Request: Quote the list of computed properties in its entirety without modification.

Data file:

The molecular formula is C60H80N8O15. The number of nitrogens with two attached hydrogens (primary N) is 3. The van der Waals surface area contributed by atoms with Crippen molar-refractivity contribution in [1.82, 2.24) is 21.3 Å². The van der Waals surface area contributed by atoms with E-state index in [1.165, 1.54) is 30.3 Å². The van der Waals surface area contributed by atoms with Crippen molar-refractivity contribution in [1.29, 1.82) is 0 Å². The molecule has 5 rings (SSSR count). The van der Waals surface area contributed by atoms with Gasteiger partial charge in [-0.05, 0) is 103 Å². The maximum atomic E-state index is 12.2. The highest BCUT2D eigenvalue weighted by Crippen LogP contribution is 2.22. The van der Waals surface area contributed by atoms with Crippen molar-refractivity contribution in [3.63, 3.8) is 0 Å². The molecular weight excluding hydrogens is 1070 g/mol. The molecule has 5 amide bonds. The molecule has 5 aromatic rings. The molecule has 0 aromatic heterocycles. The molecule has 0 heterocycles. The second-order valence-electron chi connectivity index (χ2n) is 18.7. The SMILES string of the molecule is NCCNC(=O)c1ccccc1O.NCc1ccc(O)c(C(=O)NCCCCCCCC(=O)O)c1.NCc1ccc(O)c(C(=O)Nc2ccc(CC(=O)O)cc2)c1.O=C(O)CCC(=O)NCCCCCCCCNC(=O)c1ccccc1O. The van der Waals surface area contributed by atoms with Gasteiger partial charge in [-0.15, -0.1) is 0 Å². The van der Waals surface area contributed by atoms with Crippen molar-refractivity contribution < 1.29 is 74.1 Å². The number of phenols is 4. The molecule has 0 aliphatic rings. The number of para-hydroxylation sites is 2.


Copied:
The molecular formula is C60H80N8O15. The number of nitrogens with two attached hydrogens (primary N) is 3. The van der Waals surface area contributed by atoms with Crippen molar-refractivity contribution in [1.82, 2.24) is 21.3 Å². The van der Waals surface area contributed by atoms with E-state index in [1.165, 1.54) is 30.3 Å². The van der Waals surface area contributed by atoms with Crippen molar-refractivity contribution in [1.29, 1.82) is 0 Å². The molecule has 5 rings (SSSR count). The van der Waals surface area contributed by atoms with Gasteiger partial charge in [-0.05, 0) is 103 Å². The maximum atomic E-state index is 12.2. The highest BCUT2D eigenvalue weighted by Crippen LogP contribution is 2.22. The van der Waals surface area contributed by atoms with Crippen molar-refractivity contribution in [3.63, 3.8) is 0 Å². The molecular weight excluding hydrogens is 1070 g/mol. The molecule has 5 amide bonds. The molecule has 5 aromatic rings. The molecule has 0 aromatic heterocycles. The molecule has 0 heterocycles. The second-order valence-electron chi connectivity index (χ2n) is 18.7. The SMILES string of the molecule is NCCNC(=O)c1ccccc1O.NCc1ccc(O)c(C(=O)NCCCCCCCC(=O)O)c1.NCc1ccc(O)c(C(=O)Nc2ccc(CC(=O)O)cc2)c1.O=C(O)CCC(=O)NCCCCCCCCNC(=O)c1ccccc1O. The van der Waals surface area contributed by atoms with Gasteiger partial charge in [-0.15, -0.1) is 0 Å². The van der Waals surface area contributed by atoms with Crippen molar-refractivity contribution < 1.29 is 74.1 Å². The number of phenols is 4. The molecule has 0 aliphatic rings. The number of para-hydroxylation sites is 2.